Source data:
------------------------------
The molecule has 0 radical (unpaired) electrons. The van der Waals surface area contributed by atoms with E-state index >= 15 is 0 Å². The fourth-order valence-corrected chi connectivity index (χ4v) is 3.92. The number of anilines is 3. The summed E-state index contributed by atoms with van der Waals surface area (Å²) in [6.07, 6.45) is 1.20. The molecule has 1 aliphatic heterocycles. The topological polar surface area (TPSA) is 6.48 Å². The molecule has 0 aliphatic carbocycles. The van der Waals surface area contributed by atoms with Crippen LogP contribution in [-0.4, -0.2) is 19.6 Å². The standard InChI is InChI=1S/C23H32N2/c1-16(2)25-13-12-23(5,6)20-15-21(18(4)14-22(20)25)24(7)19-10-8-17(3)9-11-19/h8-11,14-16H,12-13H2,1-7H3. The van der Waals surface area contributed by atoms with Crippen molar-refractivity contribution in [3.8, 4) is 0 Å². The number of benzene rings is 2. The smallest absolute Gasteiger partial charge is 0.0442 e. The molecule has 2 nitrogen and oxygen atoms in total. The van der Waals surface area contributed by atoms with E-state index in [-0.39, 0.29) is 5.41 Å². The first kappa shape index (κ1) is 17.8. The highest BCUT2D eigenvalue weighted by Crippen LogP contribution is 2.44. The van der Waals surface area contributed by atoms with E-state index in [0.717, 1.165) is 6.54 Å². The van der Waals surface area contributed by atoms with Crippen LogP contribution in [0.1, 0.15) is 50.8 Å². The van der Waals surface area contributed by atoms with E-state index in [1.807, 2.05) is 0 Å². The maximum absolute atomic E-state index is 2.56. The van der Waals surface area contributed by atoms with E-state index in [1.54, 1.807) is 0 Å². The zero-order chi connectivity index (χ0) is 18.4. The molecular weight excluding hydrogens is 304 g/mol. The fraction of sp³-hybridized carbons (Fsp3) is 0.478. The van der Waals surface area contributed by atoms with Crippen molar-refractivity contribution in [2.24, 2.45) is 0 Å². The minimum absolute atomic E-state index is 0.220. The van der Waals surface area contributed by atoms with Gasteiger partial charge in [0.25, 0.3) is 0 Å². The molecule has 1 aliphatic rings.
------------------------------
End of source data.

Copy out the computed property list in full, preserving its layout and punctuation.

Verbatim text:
The molecule has 0 radical (unpaired) electrons. The van der Waals surface area contributed by atoms with E-state index >= 15 is 0 Å². The fourth-order valence-corrected chi connectivity index (χ4v) is 3.92. The number of anilines is 3. The summed E-state index contributed by atoms with van der Waals surface area (Å²) in [6.07, 6.45) is 1.20. The molecule has 1 aliphatic heterocycles. The topological polar surface area (TPSA) is 6.48 Å². The molecule has 0 aliphatic carbocycles. The van der Waals surface area contributed by atoms with Crippen LogP contribution in [-0.4, -0.2) is 19.6 Å². The standard InChI is InChI=1S/C23H32N2/c1-16(2)25-13-12-23(5,6)20-15-21(18(4)14-22(20)25)24(7)19-10-8-17(3)9-11-19/h8-11,14-16H,12-13H2,1-7H3. The van der Waals surface area contributed by atoms with Crippen molar-refractivity contribution in [3.8, 4) is 0 Å². The number of benzene rings is 2. The smallest absolute Gasteiger partial charge is 0.0442 e. The molecule has 2 nitrogen and oxygen atoms in total. The van der Waals surface area contributed by atoms with E-state index in [-0.39, 0.29) is 5.41 Å². The first kappa shape index (κ1) is 17.8. The highest BCUT2D eigenvalue weighted by Crippen LogP contribution is 2.44. The van der Waals surface area contributed by atoms with E-state index in [0.717, 1.165) is 6.54 Å². The van der Waals surface area contributed by atoms with Crippen LogP contribution in [0.1, 0.15) is 50.8 Å². The van der Waals surface area contributed by atoms with E-state index in [1.807, 2.05) is 0 Å². The maximum absolute atomic E-state index is 2.56. The van der Waals surface area contributed by atoms with E-state index in [1.54, 1.807) is 0 Å². The zero-order chi connectivity index (χ0) is 18.4. The molecular weight excluding hydrogens is 304 g/mol. The fraction of sp³-hybridized carbons (Fsp3) is 0.478. The van der Waals surface area contributed by atoms with Crippen molar-refractivity contribution in [2.24, 2.45) is 0 Å². The minimum absolute atomic E-state index is 0.220. The van der Waals surface area contributed by atoms with Gasteiger partial charge in [0.25, 0.3) is 0 Å². The molecule has 1 aliphatic rings.